Most Christian leaders and churches believe that part of their mission is to speak out about issues of concern in their communities. But some struggle when confronted with questions about the relationship between personal faith and public policy. What about the separation of church and state?
As a constitutional lawyer and Baptist leader, I’m often asked how religious leaders can best influence policy issues, participate in public debates and respect our country’s commitment to religious freedom for all. These are good questions that deserve careful consideration and call for individual discernment. Advocating for the common good can have a profound impact on one’s community. A few guideposts can alleviate many worries that stand in the way of faithful leadership.
The U.S. Constitution is not a reason to be silent. In fact, the opposite is true; our democracy depends on a well-informed and engaged citizenry. Many faith leaders are trained to inspire and lead. Their voices are needed!
It is also true that we Americans value the separation of church and state, which is a shorthand description of our constitutional protection of religious freedom for all. But separating church and state doesn’t mean separating religious influences from our political lives. It doesn’t mean avoiding faith-based advocacy.
Many concerns of religious communities overlap with concerns of the government. The Constitution doesn’t restrict individual religious expression; it restricts the government from interfering with religious expression and making religious demands on its citizens.
The First Amendment protects the free exercise of religion and prohibits its establishment by the government. The text begins with “Congress shall make no law …,” and its meaning extends to what state and local governments cannot do regarding religion. By singling out religion for special treatment, the framers recognized that religion holds a unique place in the lives of individuals and that there should be limits on government involvement in essential religious matters.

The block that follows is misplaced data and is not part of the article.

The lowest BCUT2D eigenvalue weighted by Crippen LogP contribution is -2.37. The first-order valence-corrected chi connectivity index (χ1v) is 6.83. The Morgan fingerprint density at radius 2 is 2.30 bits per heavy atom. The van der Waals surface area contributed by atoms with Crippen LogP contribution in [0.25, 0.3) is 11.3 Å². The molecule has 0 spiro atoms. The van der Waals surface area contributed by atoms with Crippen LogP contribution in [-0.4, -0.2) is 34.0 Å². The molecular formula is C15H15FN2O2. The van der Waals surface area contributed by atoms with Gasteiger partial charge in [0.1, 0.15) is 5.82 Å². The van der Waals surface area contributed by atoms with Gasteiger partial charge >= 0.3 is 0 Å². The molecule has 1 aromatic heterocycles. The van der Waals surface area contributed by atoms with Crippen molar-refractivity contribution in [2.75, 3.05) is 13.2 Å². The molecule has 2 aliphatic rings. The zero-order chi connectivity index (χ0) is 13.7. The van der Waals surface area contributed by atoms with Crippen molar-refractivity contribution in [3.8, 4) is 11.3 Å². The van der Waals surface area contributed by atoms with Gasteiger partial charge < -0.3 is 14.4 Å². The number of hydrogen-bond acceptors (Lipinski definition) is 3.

It is not the government’s role to guide citizens in matters of faith. The government's role is to protect citizens' freedom to worship and express their faith while ensuring freedom from government-sponsored religion. Religious leaders can help their communities understand this by using their voices in ways that are responsible and respectful of religious differences for the benefit of all.
The precise contours of the First Amendment may change as the court changes and new cases are brought. Religion law cases are famously complex, and the current U.S. Supreme Court is shifting the law in ways that affect religion in public life.
BJC (Baptist Joint Committee for Religious Liberty) has outlined our concerns with those shifts in many ways, including in an op-ed I co-wrote for USA Today. But the separation of church and state reflected in the First Amendment has never required a public square devoid of religious influences or banned the government’s acknowledgment of religion in the lives of its citizens. Nor should it. In short, recognizing the important and distinct roles of the institutions of church and state should complement raising one’s voice to advocate for public policy issues.
Tax law considerations
While religious leaders and churches can and should use their voices to bring religious beliefs to bear on public issues, there’s a widespread consensus that houses of worship should not endorse political candidates. Of course, there are many reasons for that consensus. The one that is reflected in tax policy, however, is the need to protect the integrity of charitable organizations and the tax system that gives them favorable tax treatment.